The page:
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GUEST EDITORIAL
Year : 2009  |  Volume : 55  |  Issue : 2  |  Page : 89-90

Risk factors for diabetic retinopathy in rural India


Dr. Mohan's Diabetes Specialitites Centre and Madras Diabetes Research Foundation, Chennai, Tamilnadu, India

Date of Web Publication23-Jun-2009

Correspondence Address:
V Mohan
Dr. Mohan's Diabetes Specialitites Centre and Madras Diabetes Research Foundation, Chennai, Tamilnadu
India
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Source of Support: None, Conflict of Interest: None


DOI: 10.4103/0022-3859.52837

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How to cite this article:
Mohan V, Pradeepa R. Risk factors for diabetic retinopathy in rural India. J Postgrad Med 2009;55:89-90

How to cite this URL:
Mohan V, Pradeepa R. Risk factors for diabetic retinopathy in rural India. J Postgrad Med [serial online] 2009 [cited 2019 Sep 22];55:89-90. Available from: http://www.jpgmonline.com/text.asp?2009/55/2/89/52837


Diabetes mellitus is a growing health problem in developing countries. According to the Diabetes  Atlas More Details, India with 40.9 million people with diabetes has already become the 'Diabetes Capital of the World' and this number is set to increase to 69.9 million by 2025. [1] The prevalence of diabetes is growing rapidly in both urban and rural areas in India. In 1972, the prevalence of diabetes in urban areas was 2.1% [2] and this has rapidly climbed to 12-16% representing a 600-800% increase in prevalence rates over a 30 year period. [3],[4] Till recently, the prevalence of diabetes was reported to be low in rural areas, but recent studies suggest that the prevalence rate is rapidly increasing even in rural areas, [5],[6] similar to the situation seen in developed countries of the world.

The explosion of diabetes in urban and rural India increases the propensity for developing complications of diabetes i.e. both small vessel (microvascular) and large vessel (macrovascular) disease. [7] The complications of diabetes present a serious challenge to the health care system because people with diabetes have an increased mortality and morbidity compared with those without diabetes. [8] Microvascular complications are more specific to diabetes and indeed, diabetic retinopathy (DR) is considered as the hallmark of diabetes. Recent epidemiological studies have provided valuable information on the prevalence of DR in the urban south Indian population. [9],[10],[11] However, there is very few data on the prevalence of DR in rural population, where 72% of India's population lives. Although prevalence rates of diabetes are lower in rural areas, the absolute number of people with diabetes is actually higher (23.0 million) compared to urban areas (17.9 million). Screening for diabetes and its complications is hardly ever done in rural areas. This results in a large burden of undiagnosed diabetes and its associated complications due to delayed diagnosis and/or improper treatment. [12]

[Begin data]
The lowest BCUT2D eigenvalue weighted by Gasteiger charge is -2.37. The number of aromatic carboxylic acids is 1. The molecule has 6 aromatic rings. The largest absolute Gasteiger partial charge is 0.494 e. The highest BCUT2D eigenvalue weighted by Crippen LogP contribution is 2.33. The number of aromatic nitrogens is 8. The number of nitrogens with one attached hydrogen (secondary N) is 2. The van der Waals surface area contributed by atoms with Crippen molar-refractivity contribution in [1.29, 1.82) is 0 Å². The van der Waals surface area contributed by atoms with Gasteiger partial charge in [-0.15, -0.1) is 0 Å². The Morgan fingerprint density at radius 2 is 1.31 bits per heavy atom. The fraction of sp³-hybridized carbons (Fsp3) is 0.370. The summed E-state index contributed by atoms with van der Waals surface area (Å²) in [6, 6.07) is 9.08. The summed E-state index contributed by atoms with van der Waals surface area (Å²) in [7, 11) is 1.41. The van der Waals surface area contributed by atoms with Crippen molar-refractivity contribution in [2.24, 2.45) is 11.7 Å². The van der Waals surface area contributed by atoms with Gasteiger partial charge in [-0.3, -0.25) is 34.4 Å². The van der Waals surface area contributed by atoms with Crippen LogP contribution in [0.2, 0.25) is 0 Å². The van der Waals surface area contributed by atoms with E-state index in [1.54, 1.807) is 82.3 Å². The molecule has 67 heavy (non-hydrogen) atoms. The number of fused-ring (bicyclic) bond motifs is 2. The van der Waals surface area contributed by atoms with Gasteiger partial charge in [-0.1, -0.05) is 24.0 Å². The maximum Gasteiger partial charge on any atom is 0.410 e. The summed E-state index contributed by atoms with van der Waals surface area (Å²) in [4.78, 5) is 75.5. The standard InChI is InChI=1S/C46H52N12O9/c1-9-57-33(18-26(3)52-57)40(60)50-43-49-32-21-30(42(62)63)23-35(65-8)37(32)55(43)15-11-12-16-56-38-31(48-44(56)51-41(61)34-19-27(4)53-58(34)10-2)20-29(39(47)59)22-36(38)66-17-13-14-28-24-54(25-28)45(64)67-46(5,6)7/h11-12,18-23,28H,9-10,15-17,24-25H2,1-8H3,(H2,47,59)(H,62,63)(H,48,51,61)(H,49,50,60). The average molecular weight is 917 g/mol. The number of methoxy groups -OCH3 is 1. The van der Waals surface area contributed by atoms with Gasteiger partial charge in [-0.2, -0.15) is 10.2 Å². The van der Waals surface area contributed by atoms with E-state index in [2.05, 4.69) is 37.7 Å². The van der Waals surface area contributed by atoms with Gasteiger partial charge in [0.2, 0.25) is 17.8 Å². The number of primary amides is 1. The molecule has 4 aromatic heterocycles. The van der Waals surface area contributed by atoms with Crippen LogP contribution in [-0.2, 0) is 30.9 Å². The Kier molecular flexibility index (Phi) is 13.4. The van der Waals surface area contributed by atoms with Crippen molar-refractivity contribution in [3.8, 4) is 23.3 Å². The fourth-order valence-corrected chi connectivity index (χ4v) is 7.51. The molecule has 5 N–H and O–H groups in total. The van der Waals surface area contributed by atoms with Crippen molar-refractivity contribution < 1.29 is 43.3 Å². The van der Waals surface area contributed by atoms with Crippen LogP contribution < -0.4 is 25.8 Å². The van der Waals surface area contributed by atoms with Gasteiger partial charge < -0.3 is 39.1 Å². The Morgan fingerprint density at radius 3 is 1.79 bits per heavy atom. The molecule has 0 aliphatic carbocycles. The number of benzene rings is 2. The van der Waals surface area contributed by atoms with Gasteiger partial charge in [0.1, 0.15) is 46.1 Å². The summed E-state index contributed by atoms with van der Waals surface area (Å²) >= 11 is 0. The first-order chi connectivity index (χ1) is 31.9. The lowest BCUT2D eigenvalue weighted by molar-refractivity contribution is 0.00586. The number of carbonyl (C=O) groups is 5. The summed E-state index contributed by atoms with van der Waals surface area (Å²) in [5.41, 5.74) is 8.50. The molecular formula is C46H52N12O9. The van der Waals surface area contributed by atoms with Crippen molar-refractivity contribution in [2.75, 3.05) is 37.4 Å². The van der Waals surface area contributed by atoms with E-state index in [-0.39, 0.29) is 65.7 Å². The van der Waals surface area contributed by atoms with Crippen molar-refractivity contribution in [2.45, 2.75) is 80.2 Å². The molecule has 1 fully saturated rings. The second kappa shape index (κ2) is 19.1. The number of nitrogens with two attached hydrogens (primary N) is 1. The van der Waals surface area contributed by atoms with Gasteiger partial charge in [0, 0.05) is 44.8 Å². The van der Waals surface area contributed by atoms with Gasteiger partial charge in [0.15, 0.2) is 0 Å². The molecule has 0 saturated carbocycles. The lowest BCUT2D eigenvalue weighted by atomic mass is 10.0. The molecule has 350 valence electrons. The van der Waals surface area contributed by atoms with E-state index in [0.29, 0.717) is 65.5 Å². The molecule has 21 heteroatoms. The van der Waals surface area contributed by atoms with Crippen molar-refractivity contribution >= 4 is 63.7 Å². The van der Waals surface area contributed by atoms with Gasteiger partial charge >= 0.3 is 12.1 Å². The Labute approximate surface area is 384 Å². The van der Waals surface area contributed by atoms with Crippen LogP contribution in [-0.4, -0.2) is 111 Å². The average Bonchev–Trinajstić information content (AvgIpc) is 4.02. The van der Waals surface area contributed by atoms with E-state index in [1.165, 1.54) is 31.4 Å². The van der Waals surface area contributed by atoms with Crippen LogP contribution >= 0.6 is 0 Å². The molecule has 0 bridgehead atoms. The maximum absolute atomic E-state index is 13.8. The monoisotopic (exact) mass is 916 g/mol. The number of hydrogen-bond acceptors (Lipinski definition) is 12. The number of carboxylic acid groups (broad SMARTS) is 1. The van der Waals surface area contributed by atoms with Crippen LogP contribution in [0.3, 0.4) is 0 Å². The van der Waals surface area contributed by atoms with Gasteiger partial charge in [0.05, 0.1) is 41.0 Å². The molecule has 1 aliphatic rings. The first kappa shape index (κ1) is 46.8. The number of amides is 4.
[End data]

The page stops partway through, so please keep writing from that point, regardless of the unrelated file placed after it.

In the light of these facts, the cross-sectional study by Rani et al. , in this issue [13] is of interest. The authors studied a total of 26,519 rural self-reported subjects with diabetes (age ≥30 years) who attended 198 DR screening camps conducted in three southern districts of Tamilnadu. The study reports on the prevalence and risk factors for the presence and severity of DR. The authors report that the prevalence of DR among the self-reported diabetic subjects, diagnosed using binocular indirect ophthalmoscope is 17.6% while that of sight threatening retinopathy was 5.3%. In the Aravind Comprehensive Eye Study conducted in a rural population in three districts of Tamilnadu [Madurai, Tirunelveli, and V.O. Chidambaranar], the prevalence of DR was 10.5% in type 2 diabetic subjects. [14] Rani et al. , [15] have earlier reported age and sex adjusted prevalence of DR to be 18% in rural areas (Kancheepuram and Vellore) and 17% in the urban area (Chennai) in Tamil Nadu. It is of interest that the prevalence rate of DR reported in this rural study (17.6%) is similar to that reported among urban south Indian population based on retinal photography. [9] The two earlier population based studies done in the neighboring states of Andhra Pradesh and Kerala in South India among urban self reported diabetic subjects have reported a 22.4% and 26.8% prevalence of DR, respectively. One would expect the prevalence of DR to be higher in a rural population. It is possible that if retinal photography were used, the prevalence of DR would have been higher in this study.